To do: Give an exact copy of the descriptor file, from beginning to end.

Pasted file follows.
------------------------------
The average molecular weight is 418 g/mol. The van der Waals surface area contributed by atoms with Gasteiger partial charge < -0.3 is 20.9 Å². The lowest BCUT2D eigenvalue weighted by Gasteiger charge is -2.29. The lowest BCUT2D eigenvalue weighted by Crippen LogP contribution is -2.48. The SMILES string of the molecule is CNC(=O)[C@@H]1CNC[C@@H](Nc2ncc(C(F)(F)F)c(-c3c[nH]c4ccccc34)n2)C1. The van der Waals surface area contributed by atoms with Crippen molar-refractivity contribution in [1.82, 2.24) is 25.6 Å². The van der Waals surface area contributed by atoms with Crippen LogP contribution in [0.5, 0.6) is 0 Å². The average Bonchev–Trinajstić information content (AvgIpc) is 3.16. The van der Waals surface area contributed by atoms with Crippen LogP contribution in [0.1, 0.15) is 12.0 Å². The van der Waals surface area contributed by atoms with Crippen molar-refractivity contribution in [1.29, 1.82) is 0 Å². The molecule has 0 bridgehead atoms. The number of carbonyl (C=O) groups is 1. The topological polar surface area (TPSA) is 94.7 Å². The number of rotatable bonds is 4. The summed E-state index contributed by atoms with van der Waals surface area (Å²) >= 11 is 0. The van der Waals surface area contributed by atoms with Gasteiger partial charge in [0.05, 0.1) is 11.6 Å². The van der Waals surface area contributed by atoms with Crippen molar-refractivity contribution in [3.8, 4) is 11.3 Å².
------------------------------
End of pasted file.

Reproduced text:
The average molecular weight is 418 g/mol. The van der Waals surface area contributed by atoms with Gasteiger partial charge < -0.3 is 20.9 Å². The lowest BCUT2D eigenvalue weighted by Gasteiger charge is -2.29. The lowest BCUT2D eigenvalue weighted by Crippen LogP contribution is -2.48. The SMILES string of the molecule is CNC(=O)[C@@H]1CNC[C@@H](Nc2ncc(C(F)(F)F)c(-c3c[nH]c4ccccc34)n2)C1. The van der Waals surface area contributed by atoms with Crippen molar-refractivity contribution in [1.82, 2.24) is 25.6 Å². The van der Waals surface area contributed by atoms with Crippen LogP contribution in [0.5, 0.6) is 0 Å². The average Bonchev–Trinajstić information content (AvgIpc) is 3.16. The van der Waals surface area contributed by atoms with Crippen LogP contribution in [0.1, 0.15) is 12.0 Å². The van der Waals surface area contributed by atoms with Crippen molar-refractivity contribution in [1.29, 1.82) is 0 Å². The molecule has 0 bridgehead atoms. The number of carbonyl (C=O) groups is 1. The topological polar surface area (TPSA) is 94.7 Å². The number of rotatable bonds is 4. The summed E-state index contributed by atoms with van der Waals surface area (Å²) >= 11 is 0. The van der Waals surface area contributed by atoms with Gasteiger partial charge in [0.05, 0.1) is 11.6 Å². The van der Waals surface area contributed by atoms with Crippen molar-refractivity contribution in [3.8, 4) is 11.3 Å².